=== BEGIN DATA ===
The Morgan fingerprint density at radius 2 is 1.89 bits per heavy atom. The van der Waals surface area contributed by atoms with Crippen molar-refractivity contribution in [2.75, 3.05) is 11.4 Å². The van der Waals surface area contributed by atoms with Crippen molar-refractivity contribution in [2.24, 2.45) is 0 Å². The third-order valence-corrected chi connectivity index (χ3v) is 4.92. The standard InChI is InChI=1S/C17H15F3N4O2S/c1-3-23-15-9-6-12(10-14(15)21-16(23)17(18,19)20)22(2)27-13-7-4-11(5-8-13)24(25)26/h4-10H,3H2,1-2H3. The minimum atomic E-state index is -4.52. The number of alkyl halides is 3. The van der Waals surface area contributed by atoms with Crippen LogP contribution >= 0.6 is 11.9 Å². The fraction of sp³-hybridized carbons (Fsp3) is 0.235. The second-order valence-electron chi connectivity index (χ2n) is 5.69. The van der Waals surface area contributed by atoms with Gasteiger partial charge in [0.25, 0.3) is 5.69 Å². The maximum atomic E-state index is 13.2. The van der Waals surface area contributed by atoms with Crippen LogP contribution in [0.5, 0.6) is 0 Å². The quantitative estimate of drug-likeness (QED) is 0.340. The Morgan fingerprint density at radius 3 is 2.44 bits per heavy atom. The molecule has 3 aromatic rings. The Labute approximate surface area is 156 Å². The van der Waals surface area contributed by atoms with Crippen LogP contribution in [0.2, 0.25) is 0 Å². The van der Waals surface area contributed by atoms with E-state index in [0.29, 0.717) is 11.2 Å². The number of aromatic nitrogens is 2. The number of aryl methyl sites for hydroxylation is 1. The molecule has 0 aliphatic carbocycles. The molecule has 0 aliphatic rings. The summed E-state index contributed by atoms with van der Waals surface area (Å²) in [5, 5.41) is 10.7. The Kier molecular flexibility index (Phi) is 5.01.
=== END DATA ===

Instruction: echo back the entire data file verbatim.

The Morgan fingerprint density at radius 2 is 1.89 bits per heavy atom. The van der Waals surface area contributed by atoms with Crippen molar-refractivity contribution in [2.75, 3.05) is 11.4 Å². The van der Waals surface area contributed by atoms with Crippen molar-refractivity contribution in [2.24, 2.45) is 0 Å². The third-order valence-corrected chi connectivity index (χ3v) is 4.92. The standard InChI is InChI=1S/C17H15F3N4O2S/c1-3-23-15-9-6-12(10-14(15)21-16(23)17(18,19)20)22(2)27-13-7-4-11(5-8-13)24(25)26/h4-10H,3H2,1-2H3. The minimum atomic E-state index is -4.52. The number of alkyl halides is 3. The van der Waals surface area contributed by atoms with Crippen LogP contribution >= 0.6 is 11.9 Å². The fraction of sp³-hybridized carbons (Fsp3) is 0.235. The second-order valence-electron chi connectivity index (χ2n) is 5.69. The van der Waals surface area contributed by atoms with Gasteiger partial charge in [0.25, 0.3) is 5.69 Å². The maximum atomic E-state index is 13.2. The van der Waals surface area contributed by atoms with Crippen LogP contribution in [0.5, 0.6) is 0 Å². The quantitative estimate of drug-likeness (QED) is 0.340. The Morgan fingerprint density at radius 3 is 2.44 bits per heavy atom. The molecule has 3 aromatic rings. The Labute approximate surface area is 156 Å². The van der Waals surface area contributed by atoms with Crippen LogP contribution in [0.2, 0.25) is 0 Å². The van der Waals surface area contributed by atoms with E-state index in [0.29, 0.717) is 11.2 Å². The number of aromatic nitrogens is 2. The number of aryl methyl sites for hydroxylation is 1. The molecule has 0 aliphatic carbocycles. The molecule has 0 aliphatic rings. The summed E-state index contributed by atoms with van der Waals surface area (Å²) in [5, 5.41) is 10.7. The Kier molecular flexibility index (Phi) is 5.01.